Some plugins are slower than others. You can learn your heaviest plugins by using the GTmetrix Waterfall tab to locate specific plugins that appear multiple times in your report.
12. Use Lightweight Plugins
Sliders – Soliloquy and Meta Slider are both good, lightweight slider plugins. I have used Soliloquy and quite a few client websites and it’s super easy to use, looks nice, and has minimal impact on load times. I would stay away from Revolution Slider and Layer Slider because even though they’re robust with tons of options, they’ll probably slow down your site significantly.
Gallery – Envira Gallery and FooGallery are good. Avoid NextGEN Gallery and Essential Grid which are slow. Envira has a lite (free) version but it doesn’t come with features like albums, tags, social media integration, gallery templates, deeplinking, pagination, and ecommerce.
13. Avoid Google Maps + Advertisements
Google Maps and AdSense are notorious for slowing down websites. I would avoid these at all costs since they will ruin your GTmetrix report (affiliate marketing is usually more profitable than AdSense anyway). If using Google Maps, try to just include 1 map on your contact page.
14. Avoid Hosting Multiple Websites On 1 iPage Account
You only have limited server resources on your iPage hosting account. The more websites you host under 1 account, the more resources they consume – and the more stress it puts on your server. This is especially true for medium-high traffic websites or those that use heavy plugins.
15. Install An AMP Plugin (Accelerated Mobile Pages)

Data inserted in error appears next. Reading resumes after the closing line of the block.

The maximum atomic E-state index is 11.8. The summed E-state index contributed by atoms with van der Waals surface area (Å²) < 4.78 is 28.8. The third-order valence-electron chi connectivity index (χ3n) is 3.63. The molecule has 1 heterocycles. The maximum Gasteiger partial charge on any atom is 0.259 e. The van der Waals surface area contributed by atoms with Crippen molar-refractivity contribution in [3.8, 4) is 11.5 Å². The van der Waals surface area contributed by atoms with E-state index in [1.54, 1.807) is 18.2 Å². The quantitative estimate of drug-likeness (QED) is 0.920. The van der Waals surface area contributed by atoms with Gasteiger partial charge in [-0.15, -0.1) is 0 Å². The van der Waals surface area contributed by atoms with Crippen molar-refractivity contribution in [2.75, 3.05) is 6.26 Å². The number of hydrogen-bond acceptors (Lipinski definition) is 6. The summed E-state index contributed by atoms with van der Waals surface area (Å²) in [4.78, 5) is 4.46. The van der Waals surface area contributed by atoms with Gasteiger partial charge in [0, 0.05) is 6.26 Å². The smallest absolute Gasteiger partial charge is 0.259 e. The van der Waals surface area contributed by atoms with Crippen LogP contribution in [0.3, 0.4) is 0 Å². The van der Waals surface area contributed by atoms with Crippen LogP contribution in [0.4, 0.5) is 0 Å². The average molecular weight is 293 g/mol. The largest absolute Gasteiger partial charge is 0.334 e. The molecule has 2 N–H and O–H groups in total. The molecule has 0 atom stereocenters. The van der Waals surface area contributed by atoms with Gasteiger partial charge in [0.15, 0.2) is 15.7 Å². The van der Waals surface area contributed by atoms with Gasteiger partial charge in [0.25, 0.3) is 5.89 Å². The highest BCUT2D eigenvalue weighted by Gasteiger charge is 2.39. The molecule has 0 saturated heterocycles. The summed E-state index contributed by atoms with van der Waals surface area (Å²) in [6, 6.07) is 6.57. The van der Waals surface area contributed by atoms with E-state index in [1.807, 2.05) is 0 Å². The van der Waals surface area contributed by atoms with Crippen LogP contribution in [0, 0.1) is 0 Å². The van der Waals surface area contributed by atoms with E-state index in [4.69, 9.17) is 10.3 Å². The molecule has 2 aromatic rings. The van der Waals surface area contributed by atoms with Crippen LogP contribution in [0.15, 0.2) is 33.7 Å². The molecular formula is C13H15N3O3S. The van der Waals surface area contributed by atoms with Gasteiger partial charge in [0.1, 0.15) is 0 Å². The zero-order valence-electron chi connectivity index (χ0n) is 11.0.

AMP is a Google project that makes your mobile pages load faster while giving you that nice AMP stamp in Google’s mobile search results. An AMP plugin will change the design of your mobile site, but it will also significantly improve your mobile load times. Do it if you can…
- Install the AMP plugin by Automattic (adds the AMP pages)
- Install the Glue For Yoast SEO AMP plugin if using Yoast (customizes the design)
- Add /amp/ to any page on your website to see how it looks and make sure it works
- Go to Yoast’s Settings → AMP to change your design and enable custom post types
- Wait for Google to recrawl your site and add the AMP sign in mobile search results
- Visit the accelerated mobile pages section in Google Search Console to see errors
16. Switch To SiteGround (#1 Host In 18 Facebook Polls)
Click through my pages to see how fast they load, or see people who already migrated and posted their new load times on Twitter (shown below). This is because their speed technology uses NGINX servers, SSDs, Cloudflare, PHP 7.3, and SG Optimizer plugin. I’m on their semi-dedicated plan which comes with 4x more server resources (the #1 factor in the WordPress optimization guide) and they also do free migrations. Hosting reviews are infamous for being biased. Take a look at the polls and load time improvements, then you can decide for yourself.
SiteGround has 3 plans:
Higher plans include more server resources (#1 factor in the WordPress optimization guide). Here’s the full comparison chart, but GrowBig gives you about 2x more server resources than StartUp, and GoGeek is semi-dedicated hosting which gives you even more. GrowBig and up comes with a free migration, staging, advanced caching, and ability to host multiple websites. GoGeek comes with priority support. Their cloud hosting is quite the price jump at $80/month.
You can see this on the features page…
I’ll just leave these here…
Conclusion: Optimize Your Site, But iPage’s Hosting Isn’t Great
Stay clear of anything owned by EIG (iPage, Bluehost, HostGator, etc). They’re not a good company and put profits over people. I still hope you were able to improve your GTmetrix scores/load time. Let me know if you have any questions – I’m here to help if you need it.